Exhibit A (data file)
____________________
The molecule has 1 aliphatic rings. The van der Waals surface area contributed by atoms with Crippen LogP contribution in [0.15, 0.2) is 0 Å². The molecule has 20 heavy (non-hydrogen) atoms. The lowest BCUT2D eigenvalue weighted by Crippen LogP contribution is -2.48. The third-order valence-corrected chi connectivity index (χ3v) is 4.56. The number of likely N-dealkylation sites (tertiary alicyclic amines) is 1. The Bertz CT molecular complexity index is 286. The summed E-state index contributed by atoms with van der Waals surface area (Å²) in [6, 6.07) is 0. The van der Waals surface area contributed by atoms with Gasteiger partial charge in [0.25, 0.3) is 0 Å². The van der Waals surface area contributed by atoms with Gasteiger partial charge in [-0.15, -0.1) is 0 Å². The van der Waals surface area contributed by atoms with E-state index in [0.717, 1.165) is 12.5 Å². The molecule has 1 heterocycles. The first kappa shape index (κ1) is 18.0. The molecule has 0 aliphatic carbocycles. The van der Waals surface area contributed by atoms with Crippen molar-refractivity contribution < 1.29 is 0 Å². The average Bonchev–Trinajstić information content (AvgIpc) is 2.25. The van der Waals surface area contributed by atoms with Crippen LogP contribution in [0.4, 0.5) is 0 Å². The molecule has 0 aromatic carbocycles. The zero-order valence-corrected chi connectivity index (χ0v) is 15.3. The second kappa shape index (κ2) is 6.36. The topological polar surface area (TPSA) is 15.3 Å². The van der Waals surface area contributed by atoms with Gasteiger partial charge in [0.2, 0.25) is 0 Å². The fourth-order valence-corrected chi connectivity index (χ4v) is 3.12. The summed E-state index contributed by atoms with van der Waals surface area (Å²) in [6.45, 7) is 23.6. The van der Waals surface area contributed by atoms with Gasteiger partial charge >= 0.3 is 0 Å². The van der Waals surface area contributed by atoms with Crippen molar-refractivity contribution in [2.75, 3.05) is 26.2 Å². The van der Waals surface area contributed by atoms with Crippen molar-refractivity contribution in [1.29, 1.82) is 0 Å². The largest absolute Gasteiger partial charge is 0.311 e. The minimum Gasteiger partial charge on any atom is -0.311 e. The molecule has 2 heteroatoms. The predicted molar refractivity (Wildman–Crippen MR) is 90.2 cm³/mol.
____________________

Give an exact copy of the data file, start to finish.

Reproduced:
The molecule has 1 aliphatic rings. The van der Waals surface area contributed by atoms with Crippen LogP contribution in [0.15, 0.2) is 0 Å². The molecule has 20 heavy (non-hydrogen) atoms. The lowest BCUT2D eigenvalue weighted by Crippen LogP contribution is -2.48. The third-order valence-corrected chi connectivity index (χ3v) is 4.56. The number of likely N-dealkylation sites (tertiary alicyclic amines) is 1. The Bertz CT molecular complexity index is 286. The summed E-state index contributed by atoms with van der Waals surface area (Å²) in [6, 6.07) is 0. The van der Waals surface area contributed by atoms with Gasteiger partial charge in [0.25, 0.3) is 0 Å². The van der Waals surface area contributed by atoms with Gasteiger partial charge in [-0.15, -0.1) is 0 Å². The van der Waals surface area contributed by atoms with E-state index in [0.717, 1.165) is 12.5 Å². The molecule has 1 heterocycles. The first kappa shape index (κ1) is 18.0. The molecule has 0 aliphatic carbocycles. The van der Waals surface area contributed by atoms with Crippen molar-refractivity contribution < 1.29 is 0 Å². The average Bonchev–Trinajstić information content (AvgIpc) is 2.25. The van der Waals surface area contributed by atoms with Crippen LogP contribution in [0.4, 0.5) is 0 Å². The molecule has 0 aromatic carbocycles. The zero-order valence-corrected chi connectivity index (χ0v) is 15.3. The second kappa shape index (κ2) is 6.36. The topological polar surface area (TPSA) is 15.3 Å². The van der Waals surface area contributed by atoms with Gasteiger partial charge in [0.2, 0.25) is 0 Å². The fourth-order valence-corrected chi connectivity index (χ4v) is 3.12. The summed E-state index contributed by atoms with van der Waals surface area (Å²) in [6.45, 7) is 23.6. The van der Waals surface area contributed by atoms with Gasteiger partial charge >= 0.3 is 0 Å². The van der Waals surface area contributed by atoms with Crippen molar-refractivity contribution in [2.75, 3.05) is 26.2 Å². The van der Waals surface area contributed by atoms with Crippen molar-refractivity contribution in [1.29, 1.82) is 0 Å². The largest absolute Gasteiger partial charge is 0.311 e. The minimum Gasteiger partial charge on any atom is -0.311 e. The molecule has 2 heteroatoms. The predicted molar refractivity (Wildman–Crippen MR) is 90.2 cm³/mol.